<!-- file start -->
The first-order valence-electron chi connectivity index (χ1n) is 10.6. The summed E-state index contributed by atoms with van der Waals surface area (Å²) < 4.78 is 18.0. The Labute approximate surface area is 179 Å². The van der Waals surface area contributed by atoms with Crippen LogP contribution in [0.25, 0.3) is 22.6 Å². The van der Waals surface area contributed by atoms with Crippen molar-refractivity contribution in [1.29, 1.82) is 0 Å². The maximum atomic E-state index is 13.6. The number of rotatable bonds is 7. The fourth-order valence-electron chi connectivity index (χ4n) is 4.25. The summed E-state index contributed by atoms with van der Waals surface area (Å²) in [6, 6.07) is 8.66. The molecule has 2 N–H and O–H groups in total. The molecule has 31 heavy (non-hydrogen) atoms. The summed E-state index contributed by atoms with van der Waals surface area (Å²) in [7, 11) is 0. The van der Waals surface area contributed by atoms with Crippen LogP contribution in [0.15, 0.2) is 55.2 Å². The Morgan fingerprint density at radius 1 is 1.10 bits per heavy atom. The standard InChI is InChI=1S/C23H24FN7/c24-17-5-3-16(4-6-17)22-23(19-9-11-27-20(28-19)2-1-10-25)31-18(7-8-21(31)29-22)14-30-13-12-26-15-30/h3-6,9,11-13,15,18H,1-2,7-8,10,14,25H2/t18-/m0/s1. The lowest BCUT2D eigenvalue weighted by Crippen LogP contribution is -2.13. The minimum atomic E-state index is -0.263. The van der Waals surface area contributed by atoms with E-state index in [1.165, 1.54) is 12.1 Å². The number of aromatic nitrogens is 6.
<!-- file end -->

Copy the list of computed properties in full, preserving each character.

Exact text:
The first-order valence-electron chi connectivity index (χ1n) is 10.6. The summed E-state index contributed by atoms with van der Waals surface area (Å²) < 4.78 is 18.0. The Labute approximate surface area is 179 Å². The van der Waals surface area contributed by atoms with Crippen LogP contribution in [0.25, 0.3) is 22.6 Å². The van der Waals surface area contributed by atoms with Crippen molar-refractivity contribution in [1.29, 1.82) is 0 Å². The maximum atomic E-state index is 13.6. The number of rotatable bonds is 7. The fourth-order valence-electron chi connectivity index (χ4n) is 4.25. The summed E-state index contributed by atoms with van der Waals surface area (Å²) in [6, 6.07) is 8.66. The molecule has 2 N–H and O–H groups in total. The molecule has 31 heavy (non-hydrogen) atoms. The summed E-state index contributed by atoms with van der Waals surface area (Å²) in [7, 11) is 0. The van der Waals surface area contributed by atoms with Crippen LogP contribution in [0.15, 0.2) is 55.2 Å². The Morgan fingerprint density at radius 1 is 1.10 bits per heavy atom. The standard InChI is InChI=1S/C23H24FN7/c24-17-5-3-16(4-6-17)22-23(19-9-11-27-20(28-19)2-1-10-25)31-18(7-8-21(31)29-22)14-30-13-12-26-15-30/h3-6,9,11-13,15,18H,1-2,7-8,10,14,25H2/t18-/m0/s1. The lowest BCUT2D eigenvalue weighted by Crippen LogP contribution is -2.13. The minimum atomic E-state index is -0.263. The van der Waals surface area contributed by atoms with E-state index in [1.165, 1.54) is 12.1 Å². The number of aromatic nitrogens is 6.